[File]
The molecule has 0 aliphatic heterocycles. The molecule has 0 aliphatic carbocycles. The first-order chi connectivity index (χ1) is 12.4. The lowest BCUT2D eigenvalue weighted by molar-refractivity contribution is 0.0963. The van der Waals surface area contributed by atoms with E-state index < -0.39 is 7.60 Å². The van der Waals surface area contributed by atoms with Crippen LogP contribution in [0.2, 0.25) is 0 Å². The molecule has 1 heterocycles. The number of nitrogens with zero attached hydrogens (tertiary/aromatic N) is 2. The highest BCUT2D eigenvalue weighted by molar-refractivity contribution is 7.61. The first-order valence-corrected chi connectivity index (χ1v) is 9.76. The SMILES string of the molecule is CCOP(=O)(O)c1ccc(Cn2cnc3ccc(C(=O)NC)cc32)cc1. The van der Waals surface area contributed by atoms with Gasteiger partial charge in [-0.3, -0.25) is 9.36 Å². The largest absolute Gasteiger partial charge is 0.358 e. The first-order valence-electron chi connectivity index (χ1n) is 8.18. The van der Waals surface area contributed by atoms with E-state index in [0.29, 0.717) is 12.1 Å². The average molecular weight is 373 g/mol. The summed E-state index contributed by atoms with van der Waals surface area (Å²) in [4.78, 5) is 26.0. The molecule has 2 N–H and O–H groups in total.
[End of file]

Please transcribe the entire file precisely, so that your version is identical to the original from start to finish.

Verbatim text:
The molecule has 0 aliphatic heterocycles. The molecule has 0 aliphatic carbocycles. The first-order chi connectivity index (χ1) is 12.4. The lowest BCUT2D eigenvalue weighted by molar-refractivity contribution is 0.0963. The van der Waals surface area contributed by atoms with E-state index < -0.39 is 7.60 Å². The van der Waals surface area contributed by atoms with Crippen LogP contribution in [0.2, 0.25) is 0 Å². The molecule has 1 heterocycles. The number of nitrogens with zero attached hydrogens (tertiary/aromatic N) is 2. The highest BCUT2D eigenvalue weighted by molar-refractivity contribution is 7.61. The first-order valence-corrected chi connectivity index (χ1v) is 9.76. The SMILES string of the molecule is CCOP(=O)(O)c1ccc(Cn2cnc3ccc(C(=O)NC)cc32)cc1. The van der Waals surface area contributed by atoms with Gasteiger partial charge in [-0.3, -0.25) is 9.36 Å². The largest absolute Gasteiger partial charge is 0.358 e. The first-order valence-electron chi connectivity index (χ1n) is 8.18. The van der Waals surface area contributed by atoms with E-state index in [0.29, 0.717) is 12.1 Å². The average molecular weight is 373 g/mol. The summed E-state index contributed by atoms with van der Waals surface area (Å²) in [4.78, 5) is 26.0. The molecule has 2 N–H and O–H groups in total.